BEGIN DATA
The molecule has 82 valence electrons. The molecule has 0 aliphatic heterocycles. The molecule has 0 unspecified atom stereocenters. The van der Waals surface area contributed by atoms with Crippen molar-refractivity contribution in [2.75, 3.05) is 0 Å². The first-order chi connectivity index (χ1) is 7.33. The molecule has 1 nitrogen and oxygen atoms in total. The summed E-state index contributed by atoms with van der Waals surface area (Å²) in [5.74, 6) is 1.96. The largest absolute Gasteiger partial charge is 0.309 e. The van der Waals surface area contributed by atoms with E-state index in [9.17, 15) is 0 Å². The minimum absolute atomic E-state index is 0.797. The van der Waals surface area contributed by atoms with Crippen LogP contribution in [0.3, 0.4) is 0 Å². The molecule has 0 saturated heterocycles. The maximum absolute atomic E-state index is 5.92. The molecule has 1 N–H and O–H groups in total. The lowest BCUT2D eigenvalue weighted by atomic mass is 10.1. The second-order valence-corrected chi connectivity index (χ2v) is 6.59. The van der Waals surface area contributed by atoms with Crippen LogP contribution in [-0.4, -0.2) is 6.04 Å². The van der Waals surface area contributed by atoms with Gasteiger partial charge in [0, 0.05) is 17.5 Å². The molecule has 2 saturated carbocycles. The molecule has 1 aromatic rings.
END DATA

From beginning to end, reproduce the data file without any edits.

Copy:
The molecule has 82 valence electrons. The molecule has 0 aliphatic heterocycles. The molecule has 0 unspecified atom stereocenters. The van der Waals surface area contributed by atoms with Crippen molar-refractivity contribution in [2.75, 3.05) is 0 Å². The first-order chi connectivity index (χ1) is 7.33. The molecule has 1 nitrogen and oxygen atoms in total. The summed E-state index contributed by atoms with van der Waals surface area (Å²) in [5.74, 6) is 1.96. The largest absolute Gasteiger partial charge is 0.309 e. The van der Waals surface area contributed by atoms with E-state index in [9.17, 15) is 0 Å². The minimum absolute atomic E-state index is 0.797. The van der Waals surface area contributed by atoms with Crippen LogP contribution in [0.3, 0.4) is 0 Å². The molecule has 0 saturated heterocycles. The maximum absolute atomic E-state index is 5.92. The molecule has 1 N–H and O–H groups in total. The lowest BCUT2D eigenvalue weighted by atomic mass is 10.1. The second-order valence-corrected chi connectivity index (χ2v) is 6.59. The van der Waals surface area contributed by atoms with Crippen LogP contribution in [-0.4, -0.2) is 6.04 Å². The van der Waals surface area contributed by atoms with Gasteiger partial charge in [0, 0.05) is 17.5 Å². The molecule has 2 saturated carbocycles. The molecule has 1 aromatic rings.